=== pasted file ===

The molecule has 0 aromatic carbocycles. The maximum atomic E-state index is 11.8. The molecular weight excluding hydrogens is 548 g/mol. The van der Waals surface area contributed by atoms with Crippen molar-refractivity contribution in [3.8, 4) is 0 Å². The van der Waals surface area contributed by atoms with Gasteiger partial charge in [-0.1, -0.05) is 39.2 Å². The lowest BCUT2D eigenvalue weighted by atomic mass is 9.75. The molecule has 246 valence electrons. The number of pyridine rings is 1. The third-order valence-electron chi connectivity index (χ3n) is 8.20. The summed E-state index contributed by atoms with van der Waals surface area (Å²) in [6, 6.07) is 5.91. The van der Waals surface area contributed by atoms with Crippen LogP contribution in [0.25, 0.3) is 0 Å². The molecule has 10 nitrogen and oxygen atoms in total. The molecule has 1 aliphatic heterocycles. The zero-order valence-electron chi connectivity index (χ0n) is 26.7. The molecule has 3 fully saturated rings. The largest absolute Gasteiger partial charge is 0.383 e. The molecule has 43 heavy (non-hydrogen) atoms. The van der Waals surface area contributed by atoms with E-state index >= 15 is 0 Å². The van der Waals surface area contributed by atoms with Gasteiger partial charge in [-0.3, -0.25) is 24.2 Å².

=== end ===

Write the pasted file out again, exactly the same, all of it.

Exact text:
The molecule has 0 aromatic carbocycles. The maximum atomic E-state index is 11.8. The molecular weight excluding hydrogens is 548 g/mol. The van der Waals surface area contributed by atoms with Crippen molar-refractivity contribution in [3.8, 4) is 0 Å². The van der Waals surface area contributed by atoms with Gasteiger partial charge in [-0.1, -0.05) is 39.2 Å². The lowest BCUT2D eigenvalue weighted by atomic mass is 9.75. The molecule has 246 valence electrons. The number of pyridine rings is 1. The third-order valence-electron chi connectivity index (χ3n) is 8.20. The summed E-state index contributed by atoms with van der Waals surface area (Å²) in [6, 6.07) is 5.91. The van der Waals surface area contributed by atoms with Crippen LogP contribution in [0.25, 0.3) is 0 Å². The molecule has 10 nitrogen and oxygen atoms in total. The molecule has 1 aliphatic heterocycles. The zero-order valence-electron chi connectivity index (χ0n) is 26.7. The molecule has 3 fully saturated rings. The largest absolute Gasteiger partial charge is 0.383 e. The molecule has 43 heavy (non-hydrogen) atoms. The van der Waals surface area contributed by atoms with E-state index >= 15 is 0 Å². The van der Waals surface area contributed by atoms with Gasteiger partial charge in [-0.3, -0.25) is 24.2 Å².